Homage To A Hustler: Lil Man – The Great

By Carl L. Clemons (@CarlLClemons)

“Honest people will respect us for our merit; the public, for our luck.”

(Francois Duc DE LA Rochefoucauld 1613-1680, French Writer and Moralist).

Washington Heights is known for many things, depending on whom you are asking. Oft times during casual conversation, when the topic is Washington Heights, the negative depictions will surface of drug dealing and the violence associated with it. Others glorify the hustler and “the lifestyle” without revealing the nefarious, cutthroat, all for self-culture that it is. There are 8 million stories and better in my city; here is one.

Most neighborhoods have their urban legends, bullies, and horror stories. In Washington Heights there are many of these tales, some true, some exaggerated but one story that needs to be shared is the one of Lil Man The Giant. Lil Man in my perception was a “GQ” cool, smooth, dude who was always with his girl, always had a smile on his face or in his eyes and always “showed love”. Lil Man was short in stature but his heart and reputation preceded him. When asked, what would be the one thing he would want people to know about his friend, Psycho from the TC5 crew replied, “Lil Man is charismatic, he has the gift of gab.” So charismatic, recalls Dave, a childhood friend of Lil Man’s “He was down with all the local gangs, even the rival ones, he had beads from every gang, I’ve never seen anything like it.” Despite gang participation, not one person asked about Lil Man had one bad thing to say about him. “We were downtown and I was buying a pair of sneakers and Lil Man said “get them” and all I needed was ten dollars and Lil Man paid the whole price for them” said another childhood friend of Lil Man’s.

The most touching revelation would come from an ex-girlfriend, who had a notorious relationship with Lil Man in the neighborhood. After 25 years, she said “I have nothing bad to say about Lil Man. He was a good man who made a bad decision.” Lil Man and Tati were the talk of the neighborhood for a while, in part cause of Lil Mans notoriety and also, because many said “they looked great together!”

Lil Man’s heart was bigger than New York City.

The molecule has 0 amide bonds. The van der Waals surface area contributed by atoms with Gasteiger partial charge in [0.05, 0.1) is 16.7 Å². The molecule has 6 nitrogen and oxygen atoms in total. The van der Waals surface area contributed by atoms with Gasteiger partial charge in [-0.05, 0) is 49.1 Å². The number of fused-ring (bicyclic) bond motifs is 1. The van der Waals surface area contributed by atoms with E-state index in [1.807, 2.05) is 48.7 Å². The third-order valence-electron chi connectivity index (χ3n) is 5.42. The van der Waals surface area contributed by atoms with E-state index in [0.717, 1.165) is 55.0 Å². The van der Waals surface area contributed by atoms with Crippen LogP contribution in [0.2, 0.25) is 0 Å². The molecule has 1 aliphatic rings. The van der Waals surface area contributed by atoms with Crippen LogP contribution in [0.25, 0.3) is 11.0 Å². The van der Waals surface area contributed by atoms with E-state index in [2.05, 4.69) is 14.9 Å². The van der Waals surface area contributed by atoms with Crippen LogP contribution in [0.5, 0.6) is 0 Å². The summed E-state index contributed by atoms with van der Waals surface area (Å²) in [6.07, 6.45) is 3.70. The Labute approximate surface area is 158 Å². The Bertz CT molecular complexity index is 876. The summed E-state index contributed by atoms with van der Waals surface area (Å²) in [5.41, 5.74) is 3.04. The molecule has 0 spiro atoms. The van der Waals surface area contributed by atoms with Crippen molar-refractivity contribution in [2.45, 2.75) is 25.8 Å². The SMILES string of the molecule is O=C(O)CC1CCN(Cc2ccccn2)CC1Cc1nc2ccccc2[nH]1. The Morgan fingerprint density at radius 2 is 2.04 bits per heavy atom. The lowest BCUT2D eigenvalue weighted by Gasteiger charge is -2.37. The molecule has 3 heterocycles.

For those who like to talk about the “best that did it,” in references to the drug game, here is one of the best hearted dudes in Washington Heights and only one of many disheartening tales of good guys who caught bad breaks. He had the cars, jewelry, and the connections that many know come along with the greed, jealousy and hatred that success breeds. At a very young age, his quality of life was affected dramatically by an attempt on his life, where someone he trusted enough to open his apartment door to, shot him in the head. At the time, there were so many rumors in the street as to whether or not Lil Man had survived, who had been responsible and all sorts of false accounts of the tragic events of that fateful day, which altered his life dramatically. Albeit Lil Man received extensive brain damage, he fortunately is still alive today and miraculously still has the ability to smile that big smile everyone knew and loved.

In my experiences with “Street life”, “Hustling” and “The Game” I’ve learned that the real hustler is that guy with two nine to five’s, hustling between the two on a daily basis and still managing to spend quality time with his family and in all of that, caring about and participating in his community with hopes that one day he will not have to worry about his child getting hit by a stray bullet from a so-called hustler who’s only concern is his own selfish desires. Things that sadly continue to happen to our children, on our streets, and in our communities.

If there were to be one thing I wish the reader gained from the life of Lil Man the Giant, is that violence and death are part of the equation when it comes to hustling. To think otherwise is to be a fool playing a deadly game of consequences. From an ex-hustler and so much more; to those who make the choice to partake in the drug game as a means for survival, peer-pressure, or simply because it is exciting and entertaining; there is no love or loyalty and there are few if any long term success stories. The successful hustlers and street people are the ones who changed their game and stopped playing.



Related: UPinion: Cocolo – Growing Up Black in Washington Heights

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